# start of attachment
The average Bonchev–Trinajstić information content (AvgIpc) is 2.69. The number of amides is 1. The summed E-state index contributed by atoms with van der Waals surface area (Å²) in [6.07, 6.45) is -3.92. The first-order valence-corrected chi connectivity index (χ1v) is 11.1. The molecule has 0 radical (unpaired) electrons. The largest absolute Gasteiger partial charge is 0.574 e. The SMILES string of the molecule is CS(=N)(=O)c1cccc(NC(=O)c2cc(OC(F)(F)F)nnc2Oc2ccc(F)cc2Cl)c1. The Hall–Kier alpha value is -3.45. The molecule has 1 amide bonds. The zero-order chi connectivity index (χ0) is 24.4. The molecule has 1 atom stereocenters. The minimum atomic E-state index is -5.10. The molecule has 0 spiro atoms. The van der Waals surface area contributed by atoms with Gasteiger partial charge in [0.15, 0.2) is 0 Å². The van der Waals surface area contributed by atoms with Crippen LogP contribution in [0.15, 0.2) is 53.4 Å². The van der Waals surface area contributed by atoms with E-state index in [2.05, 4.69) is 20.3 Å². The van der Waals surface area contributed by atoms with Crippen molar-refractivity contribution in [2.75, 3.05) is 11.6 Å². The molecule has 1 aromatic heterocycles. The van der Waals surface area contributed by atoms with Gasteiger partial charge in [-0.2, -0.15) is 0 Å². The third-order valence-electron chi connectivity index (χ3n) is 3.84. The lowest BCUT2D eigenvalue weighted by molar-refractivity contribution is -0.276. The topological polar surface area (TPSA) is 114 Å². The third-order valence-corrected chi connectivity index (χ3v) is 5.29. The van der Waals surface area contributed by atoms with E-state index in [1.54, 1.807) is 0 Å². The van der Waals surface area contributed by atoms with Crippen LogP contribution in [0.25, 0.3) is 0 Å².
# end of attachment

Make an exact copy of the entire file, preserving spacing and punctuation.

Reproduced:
The average Bonchev–Trinajstić information content (AvgIpc) is 2.69. The number of amides is 1. The summed E-state index contributed by atoms with van der Waals surface area (Å²) in [6.07, 6.45) is -3.92. The first-order valence-corrected chi connectivity index (χ1v) is 11.1. The molecule has 0 radical (unpaired) electrons. The largest absolute Gasteiger partial charge is 0.574 e. The SMILES string of the molecule is CS(=N)(=O)c1cccc(NC(=O)c2cc(OC(F)(F)F)nnc2Oc2ccc(F)cc2Cl)c1. The Hall–Kier alpha value is -3.45. The molecule has 1 amide bonds. The zero-order chi connectivity index (χ0) is 24.4. The molecule has 1 atom stereocenters. The minimum atomic E-state index is -5.10. The molecule has 0 spiro atoms. The van der Waals surface area contributed by atoms with Gasteiger partial charge in [0.15, 0.2) is 0 Å². The van der Waals surface area contributed by atoms with Crippen LogP contribution in [0.15, 0.2) is 53.4 Å². The van der Waals surface area contributed by atoms with E-state index in [2.05, 4.69) is 20.3 Å². The van der Waals surface area contributed by atoms with Crippen molar-refractivity contribution in [2.75, 3.05) is 11.6 Å². The molecule has 1 aromatic heterocycles. The van der Waals surface area contributed by atoms with Gasteiger partial charge in [-0.2, -0.15) is 0 Å². The third-order valence-electron chi connectivity index (χ3n) is 3.84. The lowest BCUT2D eigenvalue weighted by molar-refractivity contribution is -0.276. The topological polar surface area (TPSA) is 114 Å². The third-order valence-corrected chi connectivity index (χ3v) is 5.29. The van der Waals surface area contributed by atoms with E-state index in [1.54, 1.807) is 0 Å². The van der Waals surface area contributed by atoms with Crippen LogP contribution in [0.25, 0.3) is 0 Å².